Anatomical Terms of Neuroanatomy
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Anatomical Terms of Neuroanatomy

This article attempts to provide definitions to a number of anatomical terminology, definitions and abbreviations, pertinent to the description of the Central Nervous System, particularly in humans.

Anatomical localisation

To understand the terms used for anatomical localisation, consider an animal with a straight CNS, such as a fish or lizard. In such animals the terms "rostral", "caudal", "ventral" and "dorsal" mean respectively towards the rostrum, towards the tail, towards the belly and towards the back. For a full discussion of those terms, see anatomical terms of location. For many purposes of anatomical description, positions and directions are relative to the standard anatomical planes and axes. Such reference to the anatomical planes and axes is called the stereotactic approach.

However, in humans and most other primates the axis of the CNS is bent and the face (rostrum) is no longer at one end of the rostro-caudal axis of the body. The erect human posture demands modifications of the terms and meanings of the descriptions that apply to most vertebrates, but even greater compromises are necessary in describing the central nervous system. The planes defining the anatomical localisation of the human brain are similar to those that apply to the body, but with certain major differences that reflect the distortion of the brains of the Hominidae in their adaptation to a bipedal way of life. These are shown in the accompanying illustrations and annotations. In particular the anatomical planes and axes that apply to most vertebrate nervous systems need considerable modification before they can be of use in describing the human brain. For example, in reference to the human brain, "rostral" still means "towards the face", or at any rate, the interior of the cranial cavity just behind the face. However, in the brain "caudal" means not "towards the tail", but "towards the back of the cranial cavity". Alternative terms for this rostro-caudal axis of the brain include medial or antero-posterior axis.

"Dorsal" means "in the direction away from the spinal cord i.e. in the direction of the roof of the cranial cavity". "Ventral" means downwards towards floor of the cranial cavity and thence to the body. They lie on the superior-inferior or Dorsoventral axis. The third axis passes through the ears, and is called the left-right, or lateral axis.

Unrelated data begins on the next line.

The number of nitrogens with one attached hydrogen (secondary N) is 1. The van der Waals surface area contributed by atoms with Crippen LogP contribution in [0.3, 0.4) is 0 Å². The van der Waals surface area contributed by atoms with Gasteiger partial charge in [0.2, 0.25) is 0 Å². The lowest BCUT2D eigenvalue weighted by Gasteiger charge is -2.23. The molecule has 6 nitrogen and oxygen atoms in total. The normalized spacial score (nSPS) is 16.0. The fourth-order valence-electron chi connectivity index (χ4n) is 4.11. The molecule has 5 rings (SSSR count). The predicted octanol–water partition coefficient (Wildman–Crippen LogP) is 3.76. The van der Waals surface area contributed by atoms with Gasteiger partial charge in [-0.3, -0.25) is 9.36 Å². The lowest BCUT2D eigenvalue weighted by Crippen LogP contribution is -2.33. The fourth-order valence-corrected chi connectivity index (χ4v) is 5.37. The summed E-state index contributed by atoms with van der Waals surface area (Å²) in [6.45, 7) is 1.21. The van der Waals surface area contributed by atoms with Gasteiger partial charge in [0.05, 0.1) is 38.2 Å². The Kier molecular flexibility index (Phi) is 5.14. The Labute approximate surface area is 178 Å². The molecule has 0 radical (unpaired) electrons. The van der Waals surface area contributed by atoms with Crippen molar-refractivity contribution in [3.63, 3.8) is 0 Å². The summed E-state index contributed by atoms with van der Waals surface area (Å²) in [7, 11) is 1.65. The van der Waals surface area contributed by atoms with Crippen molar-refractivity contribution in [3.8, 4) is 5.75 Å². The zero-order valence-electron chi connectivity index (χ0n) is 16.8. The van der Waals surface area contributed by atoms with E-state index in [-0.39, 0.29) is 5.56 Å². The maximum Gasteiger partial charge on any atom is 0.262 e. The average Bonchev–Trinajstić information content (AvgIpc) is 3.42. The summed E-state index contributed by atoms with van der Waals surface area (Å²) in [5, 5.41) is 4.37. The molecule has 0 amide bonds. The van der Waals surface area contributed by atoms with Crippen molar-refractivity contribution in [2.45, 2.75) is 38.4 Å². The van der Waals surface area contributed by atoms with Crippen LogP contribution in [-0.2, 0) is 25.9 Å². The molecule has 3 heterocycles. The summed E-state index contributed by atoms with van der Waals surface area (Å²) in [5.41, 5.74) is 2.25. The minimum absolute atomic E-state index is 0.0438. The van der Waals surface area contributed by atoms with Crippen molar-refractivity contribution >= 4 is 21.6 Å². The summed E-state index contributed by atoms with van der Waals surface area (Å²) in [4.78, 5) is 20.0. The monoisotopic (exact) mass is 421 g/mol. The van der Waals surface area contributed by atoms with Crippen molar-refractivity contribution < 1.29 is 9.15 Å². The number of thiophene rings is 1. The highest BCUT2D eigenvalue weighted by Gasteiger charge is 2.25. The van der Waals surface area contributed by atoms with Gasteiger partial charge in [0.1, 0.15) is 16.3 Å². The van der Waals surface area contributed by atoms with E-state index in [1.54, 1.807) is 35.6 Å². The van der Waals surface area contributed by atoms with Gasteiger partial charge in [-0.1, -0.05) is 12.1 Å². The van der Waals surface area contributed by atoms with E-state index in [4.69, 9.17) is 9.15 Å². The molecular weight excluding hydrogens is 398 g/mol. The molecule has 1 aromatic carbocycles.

These three axes of the human brain match the three planes within which they lie, even though the terms for the planes have not been changed from the terms for the bodily planes. The most commonly used reference planes are:

Axial, the plane that is horizontal and parallel to the axial plane of the body in the standard anatomical position. It contains (and thus is defined by) the lateral and the medial axes of the brain.
Coronal, a vertical plane that passes through both ears, and contains the lateral and dorsoventral axes.
Sagittal, a vertical plane that passes from between the nostrils, and between the cerebral hemispheres, dividing the brain into left and right halves. It contains the dorsoventral and medial axes of the brain. A parasagittal plane is any plane parallel to the sagittal plane.


Anatomical axes, planes and localisations in the human brain. Three axes:
  • d: Axial, Superior-inferior or Dorsoventral axis (yellow)
  • l: Left-right, or Lateral axis (cyan, blue-green)
  • m: Medial, Antero-posterior or Rostral-to-caudal axis (magenta)
Three major planes:
  • A: Axial, Transverse or Horizontal plane (blue), containing the lateral axis and also the Medial axis
  • C: Coronal plane (green), containing the axial axis and the lateral axis
  • S: Sagittal plane (red), containing the axial axis and the medial axis
  • e: The eye at the anterior end of the brain
  • P: A Parasagittal plane (yellow) through one eye; parasagittal planes comprise the class of planes parallel to (and therefore lateral to) the sagittal plane.
Anterior Commissure.
An afferent nerve fiber is a fibre originating at the present point. For example, a striatal afferent is an afferent originating at the striatum. See Efferent.
Anatomical planes of the human body in the Standard anatomical position: median (red), parasagittal (yellow), frontal or coronal plane (blue) and transverse or axial plane (green).